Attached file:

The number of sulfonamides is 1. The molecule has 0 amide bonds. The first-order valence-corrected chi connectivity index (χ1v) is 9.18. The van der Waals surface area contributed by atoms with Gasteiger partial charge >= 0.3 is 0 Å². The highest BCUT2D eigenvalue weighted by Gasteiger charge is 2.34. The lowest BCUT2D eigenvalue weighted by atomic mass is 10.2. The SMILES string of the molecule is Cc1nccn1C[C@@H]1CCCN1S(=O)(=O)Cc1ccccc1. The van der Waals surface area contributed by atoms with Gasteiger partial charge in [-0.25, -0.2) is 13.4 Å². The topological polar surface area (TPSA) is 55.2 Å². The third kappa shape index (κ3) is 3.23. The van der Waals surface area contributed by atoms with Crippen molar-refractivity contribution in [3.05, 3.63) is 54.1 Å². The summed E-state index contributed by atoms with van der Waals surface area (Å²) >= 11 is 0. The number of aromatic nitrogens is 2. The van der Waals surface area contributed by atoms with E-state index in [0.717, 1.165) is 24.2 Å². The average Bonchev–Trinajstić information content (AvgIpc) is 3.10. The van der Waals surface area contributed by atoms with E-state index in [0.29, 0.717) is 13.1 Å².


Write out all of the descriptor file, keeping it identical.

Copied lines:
The number of sulfonamides is 1. The molecule has 0 amide bonds. The first-order valence-corrected chi connectivity index (χ1v) is 9.18. The van der Waals surface area contributed by atoms with Gasteiger partial charge >= 0.3 is 0 Å². The highest BCUT2D eigenvalue weighted by Gasteiger charge is 2.34. The lowest BCUT2D eigenvalue weighted by atomic mass is 10.2. The SMILES string of the molecule is Cc1nccn1C[C@@H]1CCCN1S(=O)(=O)Cc1ccccc1. The van der Waals surface area contributed by atoms with Gasteiger partial charge in [-0.25, -0.2) is 13.4 Å². The topological polar surface area (TPSA) is 55.2 Å². The third kappa shape index (κ3) is 3.23. The van der Waals surface area contributed by atoms with Crippen molar-refractivity contribution in [3.05, 3.63) is 54.1 Å². The summed E-state index contributed by atoms with van der Waals surface area (Å²) >= 11 is 0. The number of aromatic nitrogens is 2. The van der Waals surface area contributed by atoms with E-state index in [0.717, 1.165) is 24.2 Å². The average Bonchev–Trinajstić information content (AvgIpc) is 3.10. The van der Waals surface area contributed by atoms with E-state index in [0.29, 0.717) is 13.1 Å².